Lori Flinders recently was appointed to the Northern Ontario School of Medicine (NOSM) board of directors.
The director of Behavioural Health Services with Fort Frances Tribal Area Health Services, Flinders is thrilled to sit on the board for the next two years.
“Fort Frances Tribal Area Health Services has been in partnership with NOSM for several years,” she noted, referring to how she got involved with it.
“We take first-year students and the past couple of years, here at Behavioural Health, we’ve been pretty heavily involved because they are really looking at going into the communities and learning about culture and tradition, and our unit really empowers those kinds of traditional healing.”
Flinders also had a friend apply to be a NOSM student several years ago and that piqued her interested.
“I just find it so fantastic that we have that available in our area,” she enthused about having a school of medicine relatively close to home.
NOSM is a joint initiative of Lakehead University in Thunder Bay and Laurentian University in Sudbury, first accepting students in September, 2005.
Flinders noted she had to apply for the position on the board.
“It was quite a process,” she remarked. “I had to go through an interview.”
Flinders was notified in the summer that she was among the nine new board members chosen from 32 applicants, and her first meeting was held in September in Thunder Bay.
According to a press release from NOSM, the appointment of the nine new directors concluded a three-year transition process that involved modifying the board’s size and composition.
Comprised of 19 directors, the new structure “gives priority to the recruitment of a variety of skills, expertise, and experience amongst board members while still reflecting the geographic and demographic diversity of Northern Ontario, including indigenous, Francophone, and rural/remote communities.”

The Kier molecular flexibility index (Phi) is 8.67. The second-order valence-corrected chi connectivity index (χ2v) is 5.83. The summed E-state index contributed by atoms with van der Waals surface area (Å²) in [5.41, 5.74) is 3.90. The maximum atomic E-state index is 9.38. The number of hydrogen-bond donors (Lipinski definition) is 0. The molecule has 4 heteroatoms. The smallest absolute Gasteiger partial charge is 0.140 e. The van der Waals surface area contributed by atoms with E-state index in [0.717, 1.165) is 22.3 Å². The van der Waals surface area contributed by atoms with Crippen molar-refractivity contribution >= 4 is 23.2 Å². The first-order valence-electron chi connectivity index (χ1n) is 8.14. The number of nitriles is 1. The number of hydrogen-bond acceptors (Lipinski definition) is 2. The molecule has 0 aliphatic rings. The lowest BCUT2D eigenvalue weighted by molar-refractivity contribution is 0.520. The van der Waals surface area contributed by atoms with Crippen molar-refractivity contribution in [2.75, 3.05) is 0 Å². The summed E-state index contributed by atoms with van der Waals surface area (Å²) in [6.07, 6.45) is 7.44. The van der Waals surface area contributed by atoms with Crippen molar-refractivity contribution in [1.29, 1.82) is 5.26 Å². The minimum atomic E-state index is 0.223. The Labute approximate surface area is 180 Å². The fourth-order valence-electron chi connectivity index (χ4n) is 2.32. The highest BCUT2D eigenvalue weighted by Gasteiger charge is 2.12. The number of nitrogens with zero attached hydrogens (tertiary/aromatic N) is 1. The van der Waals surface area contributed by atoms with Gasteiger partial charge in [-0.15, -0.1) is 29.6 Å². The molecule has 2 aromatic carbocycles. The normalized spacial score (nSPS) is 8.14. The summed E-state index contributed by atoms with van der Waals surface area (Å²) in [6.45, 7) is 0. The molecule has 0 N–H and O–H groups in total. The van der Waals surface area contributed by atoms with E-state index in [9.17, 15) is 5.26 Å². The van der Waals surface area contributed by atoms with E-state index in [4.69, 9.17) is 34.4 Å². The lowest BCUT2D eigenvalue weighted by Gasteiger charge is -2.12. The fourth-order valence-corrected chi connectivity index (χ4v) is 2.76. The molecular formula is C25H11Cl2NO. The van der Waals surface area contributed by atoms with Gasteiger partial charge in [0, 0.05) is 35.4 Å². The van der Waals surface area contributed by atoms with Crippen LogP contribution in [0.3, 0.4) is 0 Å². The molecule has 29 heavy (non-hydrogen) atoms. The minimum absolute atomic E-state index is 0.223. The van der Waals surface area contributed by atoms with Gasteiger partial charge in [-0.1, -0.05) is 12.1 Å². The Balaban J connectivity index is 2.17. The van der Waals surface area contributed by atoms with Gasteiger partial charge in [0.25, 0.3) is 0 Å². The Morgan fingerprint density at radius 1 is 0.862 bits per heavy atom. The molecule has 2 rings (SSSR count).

Flinders participated in an orientation that included an overview of governance, technology, and communications at NOSM, as well as a tour of the medical school buildings at Lakehead University.
“They have such a wonderful process for orientation,” she said. “They connect you with a mentor who’s been on the board to understand because it is such a unique infrastructure with the two universities.”
Flinders added she felt very welcomed.
“It’s actually very amazing what they are doing in Thunder Bay,” she enthused. “I was quite in impressed.
“They are right on track with the technology that’s being utilized in the labs and for training.
“They really are at the forefront of contemporary training practices,” she said.
Flinders, meanwhile, brings plenty of experience to the board’s table.
“I’m a social worker, not a medical practitioner, but we are a holistic health and wellness provider at Tribal Health,” she explained, noting she also was born and raised in Fort Frances and understands the issues facing rural communities.
She also believes she brings diversity, being a First Nations’ person as well as a woman.
“I think I have my fingers on the pulse of the needs in and around what we would expect to see from the new doctors coming to our community,” she reasoned.
Flinders has been a senior manager for about eight years, and is familiar with budgets and working with boards.
She also is a certified First Nations’ health manager with the First Nations Health Managers Association.
“So I’m involved in health and wellness all around,” she remarked. “And it’s important to keep those connections with academia in and around research and best practice.
“I want to ensure the sustainability and the longevity of the Northern Ontario School of Medicine,” Flinders stressed.
“I want to make sure that I’m bringing that diverse lens to the table, as well, and to help in any way in and around culturally-safe practice.”
Flinders is headed to her second meeting of the board, which will be held in Sudbury tomorrow and Friday.
“I’m very excited to see the Sudbury campus and connect with all of the board members face-to-face,” she said.
“I’m really looking forward to it.”